Travel has become a commodity. We often travel to visit places just because they are fashionable. Other times we go on trips because it is a “must see” (for whom?). Finally, we have impromptu trips just to get away from it all. All these are valid reasons to travel, and I personally have traveled for all of them. But earlier this year, I discovered a much deeper reason to board a plane – volunteering. This experience has left me a changed person and here are 10 reasons why.

1/ You connect to a cause you’re passionate about

How many of us go through their lives in an unfulfilling routine? We hate getting out of bed in the morning and dread going to the office. This state of being is so ubiquitous in big cities that it has become the norm. But why should this be? Every one of us has something they are passionate about, a cause larger us, than money, cars, material things and expensive nights out. Finding what that is and living your life in service of that cause will make you jump out of bed at dawn and skip to work, happy for the chance to do something you are passionate about.

2/ You meet incredible people

I spent 5 years living in London, and during that time, I have not met as many inspiring people and had as many mind-expanding conversations as I had during my 3 months volunteering in Mozambique. I met people who are fearless, adventurous, out of the ordinary and formed bonds that will last way beyond that trip.

3/ You travel cheaply

Instead of spending hundred and thousands on fancy hotels and restaurants in popular resorts, why not find an exotic location that has not yet been turned into a global holiday destination? There are plenty of beautiful places where NGOs have set up camp to protect the environment, work with the vulnerable, teach, help build. During 3 months in Mozambique, constantly eating out, having the freshest fish and lobsters on a regular basis, going on trips and even shopping has cost me around 1200 Euros. Coincidentally, that’s also how much you’d typically spend on a weekend in Verbier. There are also foundations that will provide you with accommodation, and even board in some cases, in exchange for your work. Look out for those if you’re on a budget.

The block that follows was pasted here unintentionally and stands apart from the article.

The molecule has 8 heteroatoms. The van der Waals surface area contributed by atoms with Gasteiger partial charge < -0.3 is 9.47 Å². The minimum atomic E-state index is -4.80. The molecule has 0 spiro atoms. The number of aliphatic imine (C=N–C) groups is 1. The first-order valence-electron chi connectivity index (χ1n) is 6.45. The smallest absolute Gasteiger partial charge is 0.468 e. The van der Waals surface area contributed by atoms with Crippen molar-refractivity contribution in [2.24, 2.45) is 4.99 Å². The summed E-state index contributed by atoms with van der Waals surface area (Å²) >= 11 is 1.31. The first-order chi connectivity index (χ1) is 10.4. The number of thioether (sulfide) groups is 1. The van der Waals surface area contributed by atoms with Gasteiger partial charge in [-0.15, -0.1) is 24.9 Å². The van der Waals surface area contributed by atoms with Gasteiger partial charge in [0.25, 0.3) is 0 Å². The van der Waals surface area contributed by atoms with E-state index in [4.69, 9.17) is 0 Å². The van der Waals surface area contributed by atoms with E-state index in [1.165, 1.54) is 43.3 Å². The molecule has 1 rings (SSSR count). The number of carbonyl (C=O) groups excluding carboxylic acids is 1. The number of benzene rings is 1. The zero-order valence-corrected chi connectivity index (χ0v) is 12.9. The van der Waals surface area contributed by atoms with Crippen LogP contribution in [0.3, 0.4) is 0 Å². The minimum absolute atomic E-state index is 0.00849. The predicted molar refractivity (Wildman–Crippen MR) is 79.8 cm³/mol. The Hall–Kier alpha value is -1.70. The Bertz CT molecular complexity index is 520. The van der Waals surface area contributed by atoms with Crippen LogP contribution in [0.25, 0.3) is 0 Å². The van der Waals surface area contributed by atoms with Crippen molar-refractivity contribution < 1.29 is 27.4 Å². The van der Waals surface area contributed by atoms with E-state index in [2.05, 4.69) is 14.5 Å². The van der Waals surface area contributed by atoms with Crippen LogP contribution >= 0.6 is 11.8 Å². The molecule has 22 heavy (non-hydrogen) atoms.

4/ You immerse yourself in the country

When you volunteer abroad, you end up meeting more locals and having more local experiences than simply going on a holiday. You will have the benefit of local knowledge form your team mates who have already spent time out there, so they can give you tips on where to go and what to avoid. However, remember to explore and immerse yourself in the place to create your own experience of the country you’re visiting.


5/ You experience the extraordinary

We all know that saying that goes something like “magic happens outside of your comfort zone”. This couldn’t be more true of volunteering abroad. Going to volunteer with Marine Megafauna Foundation, I never appreciated what an extraordinary experience it would be. Living by the Indian ocean, swimming alongside manta rays and even bumping into a pod of dolphins during a morning swim.  These experiences were nothing short of magical, and I really wish that every person out there can experience something so profound and moving.

6/ You feel useful

To develop a high self-esteem a person needs a purpose. A key component to high self-esteem relies on how you view yourself regarding contribution. While positive contribution should be part of all of our daily lives, it can be tough when you’re living in a modern city environment. Going to volunteer abroad gives you the opportunity to focus on giving, which in turn improves your relationship with yourself.


7/ You discover Yourself

Do you know your limits? Physical? Mental? Emotional? Would you be able to live in – ahem – rustic conditions? I have to admit, coming to Mozambique, the 3rd poorest country in the world, from Chelsea, London was a shocker. I remember thinking on our first evening there: How are we going to last here for 3 months? A few weeks later, as my barriers started crumbling and my OCD fading, I stopped minding the absence of supermarkets, the sand that was EVERYWHERE, and even that we were sleeping under a thatched roof that would leak when it rained.

8/ You improve your CV

If you want to make a shift in your career, volunteering is a great way to do this. You can use your existing skills to find a role that is more fulfilling as a volunteer and then use this experience to transition into paid work. I used to work in Finance where I did a lot of research in my role. I applied to MMF as a researcher for the Fundraising team. A great website where you can find volunteering positions for professionals is

9/ You create unforgettable memories

What are you going to remember when you turn 30? 40? All those days you spent at your desk? Or all those holidays you spent by the pool in homogeneous resorts that looks like every other resort built by a multi-national conglomerate? The three months I spent in Mozambique were by far the best and most unforgettable months of my life.

I dare you to follow your passion on an adventure of a lifetime.


10/ You Live!

A great woman, Amelia Mary Earhart, who was the first female aviator to fly solo across the Atlantic Ocean, once said: There is more to life than being a passenger. Sadly, so many of us are just that – passengers on a train that takes us down the well-trodden route of school, work, mortgages and family. Not that these are not valuable experiences in themselves. But if you have a hunch, that there must be more to life that this, volunteering may just prove you right.

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